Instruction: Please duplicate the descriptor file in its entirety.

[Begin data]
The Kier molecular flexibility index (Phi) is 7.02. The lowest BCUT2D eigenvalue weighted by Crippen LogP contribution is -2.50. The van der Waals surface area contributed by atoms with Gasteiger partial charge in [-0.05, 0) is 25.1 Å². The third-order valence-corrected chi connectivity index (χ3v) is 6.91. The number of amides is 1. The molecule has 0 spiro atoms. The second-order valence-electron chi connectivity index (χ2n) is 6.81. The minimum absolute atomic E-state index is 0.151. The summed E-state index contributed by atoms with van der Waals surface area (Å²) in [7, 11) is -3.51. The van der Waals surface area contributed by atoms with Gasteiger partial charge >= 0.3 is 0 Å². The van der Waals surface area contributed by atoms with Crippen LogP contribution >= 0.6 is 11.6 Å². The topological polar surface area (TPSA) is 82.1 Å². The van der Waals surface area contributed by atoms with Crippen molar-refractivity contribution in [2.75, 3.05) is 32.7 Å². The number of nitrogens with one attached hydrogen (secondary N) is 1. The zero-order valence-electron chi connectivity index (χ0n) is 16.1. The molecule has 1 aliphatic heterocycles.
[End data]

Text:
The Kier molecular flexibility index (Phi) is 7.02. The lowest BCUT2D eigenvalue weighted by Crippen LogP contribution is -2.50. The van der Waals surface area contributed by atoms with Gasteiger partial charge in [-0.05, 0) is 25.1 Å². The third-order valence-corrected chi connectivity index (χ3v) is 6.91. The number of amides is 1. The molecule has 0 spiro atoms. The second-order valence-electron chi connectivity index (χ2n) is 6.81. The minimum absolute atomic E-state index is 0.151. The summed E-state index contributed by atoms with van der Waals surface area (Å²) in [7, 11) is -3.51. The van der Waals surface area contributed by atoms with Gasteiger partial charge >= 0.3 is 0 Å². The van der Waals surface area contributed by atoms with Crippen LogP contribution >= 0.6 is 11.6 Å². The topological polar surface area (TPSA) is 82.1 Å². The van der Waals surface area contributed by atoms with Crippen molar-refractivity contribution in [2.75, 3.05) is 32.7 Å². The number of nitrogens with one attached hydrogen (secondary N) is 1. The zero-order valence-electron chi connectivity index (χ0n) is 16.1. The molecule has 1 aliphatic heterocycles.